rectangular wall niches, the smooth plaster and the tamped adobe floor
were the work of skilled craftsmen.]



                     ARCHITECTURE—THE LIVING SPACE


It is impossible to picture life in one of the large cliff dwellings
unless the architectural unit shown below is taken into consideration.
This small section of Spruce Tree House consists of a kiva partially
surrounded by a group of rooms. This relationship of kiva and houses is
so common in the larger caves that it must indicate deliberate planning
on the part of the builders.

In Spruce Tree House there are six of these kiva courts, almost
identical to the one shown here. In each case the kiva with its flat
open roof is partially or completely surrounded by houses.

In considering the kiva court shown below it is quite possible that the
houses were occupied by a group of closely related families, perhaps a
small clan. In the high rear wall nine doorways can be seen. Each door
opened into an individual room that had no side or rear doors. In these
small, cell-like rooms the people slept and stored their possessions.

The active life of the people from these houses was in the open court
and on surrounding roofs. There was ample room for all and it was here
that they cooked, ate, worked, and played. The overhanging cave roof
sheltered the entire village from the elements and there was little need
for the people to use the small dark rooms except at night. There was
little privacy for individual families; probably all of the residents of
this court area lived together like one very large family.

About twenty rooms seem to have opened into this kiva court. Certainly
it should not be considered that there were that many individual
families. But it is evident that a large number of people occupied the
rooms and shared the open court. In the left foreground can be seen the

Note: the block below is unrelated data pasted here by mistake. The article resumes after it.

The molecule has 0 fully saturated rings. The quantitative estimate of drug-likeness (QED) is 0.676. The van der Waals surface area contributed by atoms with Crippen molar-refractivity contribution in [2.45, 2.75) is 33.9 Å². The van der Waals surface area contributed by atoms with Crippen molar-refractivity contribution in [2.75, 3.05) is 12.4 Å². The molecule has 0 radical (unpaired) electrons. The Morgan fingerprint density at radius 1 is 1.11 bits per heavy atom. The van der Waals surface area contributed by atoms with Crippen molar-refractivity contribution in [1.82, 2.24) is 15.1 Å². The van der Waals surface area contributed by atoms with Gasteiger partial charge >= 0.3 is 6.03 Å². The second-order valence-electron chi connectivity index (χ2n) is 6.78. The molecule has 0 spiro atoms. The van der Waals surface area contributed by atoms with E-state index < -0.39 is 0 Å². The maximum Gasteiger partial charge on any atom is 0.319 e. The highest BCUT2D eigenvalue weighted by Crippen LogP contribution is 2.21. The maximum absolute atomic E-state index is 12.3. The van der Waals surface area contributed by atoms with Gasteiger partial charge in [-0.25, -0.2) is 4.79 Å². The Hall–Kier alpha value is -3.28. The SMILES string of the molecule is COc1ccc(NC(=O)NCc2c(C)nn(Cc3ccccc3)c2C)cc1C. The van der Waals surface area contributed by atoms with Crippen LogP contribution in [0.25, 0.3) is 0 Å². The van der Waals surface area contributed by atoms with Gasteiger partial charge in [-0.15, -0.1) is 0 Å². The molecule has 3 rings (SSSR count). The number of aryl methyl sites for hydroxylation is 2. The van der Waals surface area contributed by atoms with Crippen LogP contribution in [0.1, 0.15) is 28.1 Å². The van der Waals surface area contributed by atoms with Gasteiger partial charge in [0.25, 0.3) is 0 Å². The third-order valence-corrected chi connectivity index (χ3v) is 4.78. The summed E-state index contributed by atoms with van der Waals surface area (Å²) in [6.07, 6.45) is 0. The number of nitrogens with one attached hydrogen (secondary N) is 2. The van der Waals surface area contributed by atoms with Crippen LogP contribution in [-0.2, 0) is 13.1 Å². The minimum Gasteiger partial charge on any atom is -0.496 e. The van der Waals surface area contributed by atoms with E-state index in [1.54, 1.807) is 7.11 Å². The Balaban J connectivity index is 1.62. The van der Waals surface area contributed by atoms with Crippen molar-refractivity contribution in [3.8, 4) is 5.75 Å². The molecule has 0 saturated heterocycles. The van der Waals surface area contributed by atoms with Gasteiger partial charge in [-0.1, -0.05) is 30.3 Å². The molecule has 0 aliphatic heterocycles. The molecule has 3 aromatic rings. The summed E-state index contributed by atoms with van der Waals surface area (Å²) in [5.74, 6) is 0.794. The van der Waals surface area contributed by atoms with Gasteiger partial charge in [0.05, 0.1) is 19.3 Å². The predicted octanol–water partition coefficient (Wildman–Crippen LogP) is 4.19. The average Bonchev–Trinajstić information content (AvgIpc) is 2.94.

hatchway of a second kiva. The roof of this kiva formed another court
which was surrounded by another group of rooms much like those shown at
the right.

The kiva itself should not be tied too closely to the clan or group of
families living around it. Customs in some of the present-day Indian
Pueblos lead to the belief that a kiva was used by a religious society
and men from other parts of the village and other clans could have been
members of this ceremonial group. The kiva may have belonged to the clan
which lived around it and may have been taken care of by the men of this
clan. But its ceremonies would have been conducted by a religious
society to which belonged men of various clans.

    [Illustration: Kiva Court in Spruce House.]



                WHY DID THE INDIANS BUILD IN THE CAVES?


It is impossible to look at the cliff dwellings without wondering why
the Pueblo Indians chose to build their homes in the cliffs. A few of
the ruins are in large, open, airy, easily accessible caves, that to the
casual observer might seem like rather decent places in which to live.
But most of the caves are not of this type. The majority are high on the
cliff faces—many are merely narrow high ledges on which a few rooms
could be perched.

For many centuries the Pueblo Indians of the Mesa Verde area lived on
the open mesa tops and in the broad fertile valleys. They were a settled
agricultural group, highly skilled in all their arts and crafts. Then,
rather suddenly, they left their pleasant pueblos and moved into the
caves. Within a short time there were few Indians left out in the open.
What caused this sudden change in their way of life? In order to answer
this question it is necessary to consider the entire background of the
Pueblo Indians of this area.

The earliest evidences of these people indicate that they were well
established in the Mesa Verde region shortly after the birth of Christ.
Originally a hunting people, they had received corn and squash from more
southern neighbors and were turning to a settled agricultural life.

At first they seem to have had no houses so, at least for part of the
year, they occupied the caves. After a time they began to experiment
with simple pithouses. When substantial houses had developed they left
the caves and built their villages in the open. For many centuries they
lived in the open valleys and on the broad mesa tops. The population
grew and the tribe spread over a wide area. The architecture developed
steadily and by the twelfth century the people were living in hundreds
of pueblos, constructed of stone and adobe masonry.

Late in the twelfth century the people began to move and the population
began to diminish. Some of the people left the area, drifting off to the
south. The rest began to search for defensive locations for their
villages. In the Mesa Verde the villages were moved to the caves of
which there were many hundreds in the numerous canyons. By the early